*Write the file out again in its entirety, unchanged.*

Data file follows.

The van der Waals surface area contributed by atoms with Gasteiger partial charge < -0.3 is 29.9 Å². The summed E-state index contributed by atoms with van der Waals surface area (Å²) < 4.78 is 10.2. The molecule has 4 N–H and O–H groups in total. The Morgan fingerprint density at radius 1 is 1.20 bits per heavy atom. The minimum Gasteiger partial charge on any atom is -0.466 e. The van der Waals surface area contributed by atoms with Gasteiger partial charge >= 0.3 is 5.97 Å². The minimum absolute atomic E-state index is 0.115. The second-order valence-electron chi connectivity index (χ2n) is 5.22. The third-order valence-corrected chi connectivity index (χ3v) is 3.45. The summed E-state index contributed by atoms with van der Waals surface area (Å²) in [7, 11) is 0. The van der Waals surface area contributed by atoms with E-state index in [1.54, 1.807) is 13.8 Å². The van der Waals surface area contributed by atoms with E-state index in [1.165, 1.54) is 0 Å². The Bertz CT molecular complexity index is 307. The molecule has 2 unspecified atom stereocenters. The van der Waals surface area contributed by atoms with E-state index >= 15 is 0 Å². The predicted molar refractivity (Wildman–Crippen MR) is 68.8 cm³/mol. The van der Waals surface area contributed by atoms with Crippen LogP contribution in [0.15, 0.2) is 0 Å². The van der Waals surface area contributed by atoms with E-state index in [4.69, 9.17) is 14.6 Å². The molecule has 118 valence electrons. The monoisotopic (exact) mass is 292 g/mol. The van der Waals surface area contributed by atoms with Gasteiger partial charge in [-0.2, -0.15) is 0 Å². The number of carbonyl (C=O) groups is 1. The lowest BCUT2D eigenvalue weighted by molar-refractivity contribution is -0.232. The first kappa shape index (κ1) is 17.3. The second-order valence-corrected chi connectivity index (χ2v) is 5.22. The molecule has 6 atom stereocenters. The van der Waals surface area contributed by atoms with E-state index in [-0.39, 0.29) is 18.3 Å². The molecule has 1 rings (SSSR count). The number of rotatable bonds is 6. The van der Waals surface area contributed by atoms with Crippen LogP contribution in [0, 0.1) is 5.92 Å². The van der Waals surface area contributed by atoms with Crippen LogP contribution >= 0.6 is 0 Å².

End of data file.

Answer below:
The van der Waals surface area contributed by atoms with Gasteiger partial charge < -0.3 is 29.9 Å². The summed E-state index contributed by atoms with van der Waals surface area (Å²) < 4.78 is 10.2. The molecule has 4 N–H and O–H groups in total. The Morgan fingerprint density at radius 1 is 1.20 bits per heavy atom. The minimum Gasteiger partial charge on any atom is -0.466 e. The van der Waals surface area contributed by atoms with Gasteiger partial charge >= 0.3 is 5.97 Å². The minimum absolute atomic E-state index is 0.115. The second-order valence-electron chi connectivity index (χ2n) is 5.22. The third-order valence-corrected chi connectivity index (χ3v) is 3.45. The summed E-state index contributed by atoms with van der Waals surface area (Å²) in [7, 11) is 0. The van der Waals surface area contributed by atoms with E-state index in [1.54, 1.807) is 13.8 Å². The van der Waals surface area contributed by atoms with E-state index in [1.165, 1.54) is 0 Å². The Bertz CT molecular complexity index is 307. The molecule has 2 unspecified atom stereocenters. The van der Waals surface area contributed by atoms with E-state index >= 15 is 0 Å². The predicted molar refractivity (Wildman–Crippen MR) is 68.8 cm³/mol. The van der Waals surface area contributed by atoms with Crippen LogP contribution in [0.15, 0.2) is 0 Å². The van der Waals surface area contributed by atoms with E-state index in [4.69, 9.17) is 14.6 Å². The molecule has 118 valence electrons. The monoisotopic (exact) mass is 292 g/mol. The van der Waals surface area contributed by atoms with Gasteiger partial charge in [-0.2, -0.15) is 0 Å². The number of carbonyl (C=O) groups is 1. The lowest BCUT2D eigenvalue weighted by molar-refractivity contribution is -0.232. The first kappa shape index (κ1) is 17.3. The second-order valence-corrected chi connectivity index (χ2v) is 5.22. The molecule has 6 atom stereocenters. The van der Waals surface area contributed by atoms with E-state index in [-0.39, 0.29) is 18.3 Å². The molecule has 1 rings (SSSR count). The number of rotatable bonds is 6. The van der Waals surface area contributed by atoms with Crippen LogP contribution in [0, 0.1) is 5.92 Å². The van der Waals surface area contributed by atoms with Crippen LogP contribution >= 0.6 is 0 Å².